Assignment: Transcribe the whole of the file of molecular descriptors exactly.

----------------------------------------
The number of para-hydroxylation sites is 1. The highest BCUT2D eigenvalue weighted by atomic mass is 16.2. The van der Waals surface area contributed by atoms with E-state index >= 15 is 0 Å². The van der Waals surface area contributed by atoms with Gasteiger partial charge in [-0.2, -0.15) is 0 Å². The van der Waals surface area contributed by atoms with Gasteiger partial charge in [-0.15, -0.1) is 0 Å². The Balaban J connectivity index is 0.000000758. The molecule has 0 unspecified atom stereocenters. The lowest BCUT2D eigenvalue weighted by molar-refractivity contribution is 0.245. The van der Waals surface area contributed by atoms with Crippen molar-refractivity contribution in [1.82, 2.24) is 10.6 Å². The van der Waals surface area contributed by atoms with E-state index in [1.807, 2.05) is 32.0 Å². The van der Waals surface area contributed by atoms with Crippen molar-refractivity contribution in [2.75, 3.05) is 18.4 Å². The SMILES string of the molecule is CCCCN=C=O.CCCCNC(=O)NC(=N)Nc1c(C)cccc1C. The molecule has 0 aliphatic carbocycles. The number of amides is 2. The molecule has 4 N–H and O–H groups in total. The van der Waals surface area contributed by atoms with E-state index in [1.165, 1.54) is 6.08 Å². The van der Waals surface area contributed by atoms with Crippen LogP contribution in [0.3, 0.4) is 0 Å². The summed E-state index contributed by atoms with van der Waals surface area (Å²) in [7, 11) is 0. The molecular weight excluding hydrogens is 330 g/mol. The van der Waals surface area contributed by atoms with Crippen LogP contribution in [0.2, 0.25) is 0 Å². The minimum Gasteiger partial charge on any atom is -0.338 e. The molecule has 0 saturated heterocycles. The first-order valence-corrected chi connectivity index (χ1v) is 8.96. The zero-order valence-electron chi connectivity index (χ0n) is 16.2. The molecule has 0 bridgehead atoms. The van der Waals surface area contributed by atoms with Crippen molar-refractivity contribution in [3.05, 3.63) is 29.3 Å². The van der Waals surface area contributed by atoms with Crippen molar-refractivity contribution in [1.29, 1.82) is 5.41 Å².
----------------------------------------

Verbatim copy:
The number of para-hydroxylation sites is 1. The highest BCUT2D eigenvalue weighted by atomic mass is 16.2. The van der Waals surface area contributed by atoms with E-state index >= 15 is 0 Å². The van der Waals surface area contributed by atoms with Gasteiger partial charge in [-0.2, -0.15) is 0 Å². The van der Waals surface area contributed by atoms with Gasteiger partial charge in [-0.15, -0.1) is 0 Å². The Balaban J connectivity index is 0.000000758. The molecule has 0 unspecified atom stereocenters. The lowest BCUT2D eigenvalue weighted by molar-refractivity contribution is 0.245. The van der Waals surface area contributed by atoms with Crippen molar-refractivity contribution in [1.82, 2.24) is 10.6 Å². The van der Waals surface area contributed by atoms with E-state index in [1.807, 2.05) is 32.0 Å². The van der Waals surface area contributed by atoms with Crippen molar-refractivity contribution in [2.75, 3.05) is 18.4 Å². The SMILES string of the molecule is CCCCN=C=O.CCCCNC(=O)NC(=N)Nc1c(C)cccc1C. The molecule has 0 aliphatic carbocycles. The number of amides is 2. The molecule has 4 N–H and O–H groups in total. The van der Waals surface area contributed by atoms with E-state index in [1.165, 1.54) is 6.08 Å². The van der Waals surface area contributed by atoms with Crippen LogP contribution in [0.3, 0.4) is 0 Å². The summed E-state index contributed by atoms with van der Waals surface area (Å²) in [7, 11) is 0. The molecular weight excluding hydrogens is 330 g/mol. The van der Waals surface area contributed by atoms with Crippen LogP contribution in [0.2, 0.25) is 0 Å². The minimum Gasteiger partial charge on any atom is -0.338 e. The molecule has 0 saturated heterocycles. The first-order valence-corrected chi connectivity index (χ1v) is 8.96. The zero-order valence-electron chi connectivity index (χ0n) is 16.2. The molecule has 0 bridgehead atoms. The van der Waals surface area contributed by atoms with Crippen molar-refractivity contribution in [3.05, 3.63) is 29.3 Å². The van der Waals surface area contributed by atoms with Crippen molar-refractivity contribution in [1.29, 1.82) is 5.41 Å².